CBS Television City
Built in 1952, CBS Television City was one of the first and largest complexes built expressly for television production and broadcasting.
In the early 1950s, Los Angeles was just entering the height of its power as the capital of television broadcasting, but intentions to become the capital of television broadcasting were made clear by the construction of Columbia Broadcasting Systems’ (CBS) Television City in 1952.
Los Angeles, California 90036
In the early 1950s, Los Angeles was just entering the height of its power as the capital of television broadcasting, but its intentions were made clear by the construction of Columbia Broadcasting Systems’ (CBS) Television City in 1952 at the southeast corner of Beverly Boulevard and Fairfax Avenue.
Built on a portion of Rancho San Rafael that once contained an oil field, then a football field and racetrack, Television City was one of the first and largest complexes built expressly for television production and broadcasting. CBS hired the prolific local architecture firm, Pereira & Luckman, to design its new headquarters, which contained soundstages, studios, editing rooms, offices, rehearsal halls, shops, and storage. Among the architects on the Pereira & Luckman project team were acclaimed architects, Gin Wong, James Langenheim, and Charles Stanton. On the interior, flexibility was key: studio walls, and even some exterior walls, could be moved and rearranged to accommodate the needs of specific productions.
The result is a stark International Style design of flat-roofed rectangular volumes with either glass or unornamented stucco walls, all in dramatic black and white with bright red accents.
For more than six decades and counting it has been the portal by which some of America’s most beloved television shows have been produced. From within its modern and custom-designed stages, television broke new ground, from variety/sketch comedy television shows like The Carol Burnett Show to the life of Archie Bunker and the controversial issues of the day in All in the Family. Programs are still filmed at Television City, including The Price Is Right. If you drive by at the right time of day, you’ll see costumed hopefuls waiting in line for their chance to win cash and prizes.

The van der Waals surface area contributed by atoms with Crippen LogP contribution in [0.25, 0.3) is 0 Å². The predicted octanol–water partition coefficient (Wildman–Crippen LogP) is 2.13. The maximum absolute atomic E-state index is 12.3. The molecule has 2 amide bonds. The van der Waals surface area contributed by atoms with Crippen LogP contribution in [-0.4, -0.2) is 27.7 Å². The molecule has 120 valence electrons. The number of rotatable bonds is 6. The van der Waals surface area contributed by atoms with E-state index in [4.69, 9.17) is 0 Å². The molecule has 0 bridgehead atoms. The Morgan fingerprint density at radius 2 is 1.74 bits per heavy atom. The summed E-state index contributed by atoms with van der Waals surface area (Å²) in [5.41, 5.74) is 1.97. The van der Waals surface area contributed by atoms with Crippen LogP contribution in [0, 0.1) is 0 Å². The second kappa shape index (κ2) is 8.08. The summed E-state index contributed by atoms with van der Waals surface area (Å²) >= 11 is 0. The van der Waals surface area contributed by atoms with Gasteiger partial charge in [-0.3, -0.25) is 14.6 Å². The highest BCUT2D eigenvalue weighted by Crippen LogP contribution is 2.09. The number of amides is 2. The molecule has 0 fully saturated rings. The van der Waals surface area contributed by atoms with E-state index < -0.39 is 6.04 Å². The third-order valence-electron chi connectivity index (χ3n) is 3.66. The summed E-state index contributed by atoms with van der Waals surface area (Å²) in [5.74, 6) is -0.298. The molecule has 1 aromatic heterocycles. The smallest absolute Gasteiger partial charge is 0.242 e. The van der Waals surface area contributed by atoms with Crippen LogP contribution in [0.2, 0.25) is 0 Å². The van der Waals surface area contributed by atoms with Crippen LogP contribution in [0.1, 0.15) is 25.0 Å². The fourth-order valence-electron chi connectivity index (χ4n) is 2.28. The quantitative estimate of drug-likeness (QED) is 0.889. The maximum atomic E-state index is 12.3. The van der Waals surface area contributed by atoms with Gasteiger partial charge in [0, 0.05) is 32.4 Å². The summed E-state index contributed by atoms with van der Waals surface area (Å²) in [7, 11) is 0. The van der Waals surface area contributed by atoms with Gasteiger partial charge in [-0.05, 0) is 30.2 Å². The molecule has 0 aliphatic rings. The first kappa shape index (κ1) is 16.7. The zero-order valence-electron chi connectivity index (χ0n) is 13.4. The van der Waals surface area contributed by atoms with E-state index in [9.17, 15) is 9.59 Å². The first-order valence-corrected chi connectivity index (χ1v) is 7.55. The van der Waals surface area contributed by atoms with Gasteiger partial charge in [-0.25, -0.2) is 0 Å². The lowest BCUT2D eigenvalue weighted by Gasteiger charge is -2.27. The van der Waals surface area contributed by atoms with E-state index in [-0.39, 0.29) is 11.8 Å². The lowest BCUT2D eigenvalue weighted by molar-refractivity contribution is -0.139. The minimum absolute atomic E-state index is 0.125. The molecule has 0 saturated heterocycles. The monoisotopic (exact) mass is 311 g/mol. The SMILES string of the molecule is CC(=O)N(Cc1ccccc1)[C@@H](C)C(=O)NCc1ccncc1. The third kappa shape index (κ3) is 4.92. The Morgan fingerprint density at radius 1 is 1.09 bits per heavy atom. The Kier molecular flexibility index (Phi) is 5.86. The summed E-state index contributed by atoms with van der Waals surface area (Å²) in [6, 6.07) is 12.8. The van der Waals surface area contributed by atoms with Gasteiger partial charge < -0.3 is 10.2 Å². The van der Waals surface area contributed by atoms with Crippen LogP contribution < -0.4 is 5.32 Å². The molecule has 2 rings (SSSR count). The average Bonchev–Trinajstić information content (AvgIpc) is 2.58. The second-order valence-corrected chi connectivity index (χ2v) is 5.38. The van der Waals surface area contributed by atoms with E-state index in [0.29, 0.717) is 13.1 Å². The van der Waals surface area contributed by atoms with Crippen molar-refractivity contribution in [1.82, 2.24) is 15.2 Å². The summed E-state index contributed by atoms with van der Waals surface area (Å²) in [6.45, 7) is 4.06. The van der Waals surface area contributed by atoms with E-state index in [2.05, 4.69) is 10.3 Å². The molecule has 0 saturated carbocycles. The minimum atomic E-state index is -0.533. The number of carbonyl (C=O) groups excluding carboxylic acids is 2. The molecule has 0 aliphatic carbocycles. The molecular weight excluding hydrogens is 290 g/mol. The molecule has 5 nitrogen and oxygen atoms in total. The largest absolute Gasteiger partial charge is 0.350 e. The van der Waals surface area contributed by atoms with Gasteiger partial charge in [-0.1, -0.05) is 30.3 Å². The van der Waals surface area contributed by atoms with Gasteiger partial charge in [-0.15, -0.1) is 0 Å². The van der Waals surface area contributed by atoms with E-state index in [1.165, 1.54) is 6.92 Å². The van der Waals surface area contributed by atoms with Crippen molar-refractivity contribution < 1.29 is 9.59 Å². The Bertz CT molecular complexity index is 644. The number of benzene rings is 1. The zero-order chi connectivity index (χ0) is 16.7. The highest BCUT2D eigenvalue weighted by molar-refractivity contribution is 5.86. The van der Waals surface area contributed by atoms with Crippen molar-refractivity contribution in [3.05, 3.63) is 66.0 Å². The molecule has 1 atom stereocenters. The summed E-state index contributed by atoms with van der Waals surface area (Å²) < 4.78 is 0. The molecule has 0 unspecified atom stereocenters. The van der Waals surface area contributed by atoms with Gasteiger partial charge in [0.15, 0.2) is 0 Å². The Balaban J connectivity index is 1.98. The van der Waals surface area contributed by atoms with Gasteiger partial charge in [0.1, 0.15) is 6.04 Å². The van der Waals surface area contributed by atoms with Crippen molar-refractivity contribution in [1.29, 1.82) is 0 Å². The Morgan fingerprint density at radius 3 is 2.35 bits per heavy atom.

About This Place
About This Place
Thanks to the effort of The Conservancy and in collaboration with Hackman Capital Partners, a refined plan will preserve historic TVC while allowing for significant new development at this legendary studio property: a comprehensive framework for a state-of-the-art modernization will preserve the historic complex and maintain the 430- foot Beverly Boulevard view shed.
In March 2021, Hackman Capital Partners announced plans to reinvest and build new stages and offices throughout the 25-acre property. In June 2018, it was designated a Historic-Cultural Monument (HCM).
This proposed project is still in the early phases of the development and approval process. The Conservancy will remain involved and ultimately be a part of the formal review process regarding the design and materiality of the proposed new construction. The Conservancy’s goal has been to preserve TVC, though not freezing it in time, but kept in a way where new development does not fundamentally harm this conic L.A. landmark.
While The Conservancy supports density and is glad to see reinvestment and job creation, we had serious concerns about where the density was being placed in the initial plan for proposed new construction at CBS Television City and how it would impact the historic studio building. The expansion project at the time included a multi-story building directly on top of the historic landmark. Now, thanks to our efforts, a refined plan is in place to preserve this location’s legacy.
The City of Los Angeles has released its Draft Environmental Impact Report (EIR) on the TVC 2050 Specific Plan. Public comments are due no later than 4:00 p.m. on Monday, August 29, 2022. You may submit comments to:
City of Los Angeles, Department of City Planning
221 N. Figueroa Street, Suite 1350
Los Angeles, CA 90012
Phone: (213) 847-3629
You can submit comments to the City of Los Angeles' Department of City Planning.Take Action Now
A Win-Win for Television City
The Conservancy and Hackman Capital Partners, owner of TVC, jointly announced a new, revised plan and win-win solution that provides a balance for preservation and new development at the site.Read more
Curating the City
Modern Architecture in L.A.
From the transformation of downtown’s Bunker Hill to 1970s and ’80s gems in Venice, Curating the City: Modern Architecture in L.A. highlights our unparalleled Modern legacy and the need to preserve it for future generations.Read more
Info, News & More
- “Hackman Announces Draft Plan for Television City,” Larchmont Buzz, April 7, 2021
- “A $1.25-billion overhaul will bring Television City into the streaming era,” Los Angeles Times, March 26, 2021
- “CBS Television City moves closer to receiving historical landmark designation,” Los Angeles Times, May 4, 2018
- “LA Conservancy will try to landmark CBS Television City,” Curbed LA, December 12, 2017
- “Op-Ed Los Angeles should preserve CBS Television City before it’s too late,” Los Angeles Times, December 10, 2017
- “CBS interviewed brokers to sell its Television City campus: sources,” The Real Deal, September 27, 2017